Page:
An ampoule of remdesivir pictured at a news conference at the University Hospital Eppendorf, Germany, April 8, 2020. Photo: Ulrich Perrey/Pool via Reuters/File Photo
Bengaluru: The Bharatiya Janata Party’s resident in Gujarat, C.R. Paatil, has courted controversy by distributing the antiviral drug remdesivir for free in Surat, where 5,792 cases of COVID-19 are currently active.
The Union health ministry approved remdesivir for restricted use in June 2020 to help manage severe COVID-19. As such it can be sold only with a prescription, in the form of an injection, and only hospitals and pharmacies are allowed to stock it.
Indian Express reported on April 12 that Paatil had arranged for the drug to distributed at no cost at two Zydus hospitals in Surat as well as from the BJP party office in Navsari.
The state government has held back from questioning Paatil. Asked about where and how Paatil could have got the pricy drug from, Gujarat Chief Minister Vijay Rupani only said Paatil has made the arrangement of his own initiative, and that the state’s stocks designated for Surat have not been diverted.
Paatil told Express that he had “made arrangements to buy 5,000 remdesivir injections from Zydus” and that “we will get supply of 500 to 1,000 injections daily from the company for Surat city”. He added that patients from districts in South Gujarat and Surat could visit the BJP office with the treatment file, doctor’s number “and other necessary details”. Party functionaries would then “verify” the documents and provide the injections.
The newspaper also reported that C.J. Chavda, the Congress MLA from Gandhinagar, has since written to the state’s food and drugs commissioner demanding a batch of 2,500 injections of remdesivir for distribution in his constituency. “I wrote the letter because if BJP president C R Paatil can collect remdesivir injections for distribution in Surat, why can’t I do the same for my constituency?” he reportedly asked.
According to the MedlinePlus service of the US National Library of Medicine, remdesivir recipients should tell their doctors if they are allergic to remdesivir, have or have ever had liver or kidney disease and if they are or plan to become pregnant. The page also lists some potential side-effects, including nausea, skin bruises, yellow eyes or skin and stomach discomfort – the last two being considered severe.
Remdesivir is an antiviral drug made by Gilead Sciences, Inc., an American company. Zydus introduced its version of remdesivir in August 2020, called Remdac, at Rs 2,800 per injection. In late March 2021, it cut the price to Rs 899 per dose. In June last year, Cipla said it would sell its generic version of remdesivir at less than Rs 5,000 per dose. Because of its monumental case load, Maharashtra announced last week that it would force the cost of remdesivir to be capped at Rs 1,400 per dose.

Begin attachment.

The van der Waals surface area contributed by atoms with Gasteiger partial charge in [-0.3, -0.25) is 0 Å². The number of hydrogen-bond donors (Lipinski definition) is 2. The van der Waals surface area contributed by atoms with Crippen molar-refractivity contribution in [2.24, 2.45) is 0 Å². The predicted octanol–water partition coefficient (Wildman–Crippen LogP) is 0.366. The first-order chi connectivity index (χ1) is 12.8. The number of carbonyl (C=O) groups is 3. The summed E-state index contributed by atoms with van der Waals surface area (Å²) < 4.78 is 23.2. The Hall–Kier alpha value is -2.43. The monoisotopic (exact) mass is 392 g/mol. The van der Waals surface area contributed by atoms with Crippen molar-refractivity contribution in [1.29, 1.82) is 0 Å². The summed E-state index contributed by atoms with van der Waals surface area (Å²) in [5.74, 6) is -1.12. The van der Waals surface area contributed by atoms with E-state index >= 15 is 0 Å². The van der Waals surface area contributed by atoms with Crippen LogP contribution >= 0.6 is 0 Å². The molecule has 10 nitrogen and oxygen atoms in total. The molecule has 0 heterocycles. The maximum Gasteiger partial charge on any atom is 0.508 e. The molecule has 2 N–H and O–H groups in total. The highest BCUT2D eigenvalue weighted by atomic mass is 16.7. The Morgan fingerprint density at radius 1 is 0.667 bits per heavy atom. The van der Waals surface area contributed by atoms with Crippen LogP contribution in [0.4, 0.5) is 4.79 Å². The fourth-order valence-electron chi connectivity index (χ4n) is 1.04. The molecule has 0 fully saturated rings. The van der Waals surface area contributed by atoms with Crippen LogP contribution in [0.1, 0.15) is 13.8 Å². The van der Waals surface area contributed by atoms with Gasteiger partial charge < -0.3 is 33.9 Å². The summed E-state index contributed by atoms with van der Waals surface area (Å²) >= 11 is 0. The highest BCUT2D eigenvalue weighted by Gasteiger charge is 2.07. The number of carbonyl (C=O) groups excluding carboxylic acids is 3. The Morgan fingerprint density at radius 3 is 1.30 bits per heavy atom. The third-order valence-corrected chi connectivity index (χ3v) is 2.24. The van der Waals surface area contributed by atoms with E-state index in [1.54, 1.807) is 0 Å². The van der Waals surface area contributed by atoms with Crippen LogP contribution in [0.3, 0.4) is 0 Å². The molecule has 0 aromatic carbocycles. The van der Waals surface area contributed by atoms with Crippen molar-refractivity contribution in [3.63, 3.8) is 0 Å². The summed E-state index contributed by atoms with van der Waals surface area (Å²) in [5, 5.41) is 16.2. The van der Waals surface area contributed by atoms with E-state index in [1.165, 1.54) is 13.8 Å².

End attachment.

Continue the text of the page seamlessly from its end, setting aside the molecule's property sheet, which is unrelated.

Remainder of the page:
The antiviral drug’s efficacy against severe COVID-19 is not proven, but desperation has has kept its demand high. On April 9, for example, Mumbai police arrested two people for selling remdesivir at Rs 8,000 per vial.
Express quoted an unnamed “top government official” saying “individual entities are generally not authorised to access this drug” as well as that “political parties cannot procure remdesivir because they do not have a wholesale licence to buy and stock drugs”.
To be effective, remdesivir has to be infused directly into the bloodstream, and multiple times during one course. As a result, it can only be given in hospitals, in controlled conditions and with the patient’s informed consent. However, only people with severe COVID-19 are hospitalised – and by this time, the disease is likely to have progressed too much for remdesivir to work.
A large trial conducted by the WHO last year found that remdesivir doesn’t “improve survival and other outcomes”. Another, smaller trial found some benefit with using remdesivir among patients with moderate COVID-19. However, Dr Narayana Subramaniam, an on. cologist in Bengaluru, found multiple flaws in the study’s design. He concluded, “In people with moderate COVID-19, where the mortality was 1%, it is impossible to justify remdesivir’s use without evidence of concrete clinical benefit.”
Remdesivir has a unique mechanism of action. Enzymes are types of proteins used to speed up chemical reactions in the body. The novel coronavirus’s replication involves many such reactions. One important enzyme used in this process is made up of smaller subunits. Remdesivir enters one of these subunits and changes its shape. As a result, the enzyme can’t participate in the process and the virus becomes unable to replicate.
C.R. Paatil was made the BJP’s Gujarat unit chief in July 2020. Darshan Desai had reported for The Wire at the time that Prime Minister Narendra Modi hadn’t made him a Union minister despite his big victory in the 2019 Lok Sabha polls to have him bolster the party’s flagging prospects in the state.
“Modi wants to create a stronger fiefdom in the south Gujarat region where the Congress has no regional satraps or caste leaders, unlike in Saurashtra and North Gujarat, where Hardik Patel, as the new working president of the state Congress, promises to be a force to reckon with,” Desai wrote.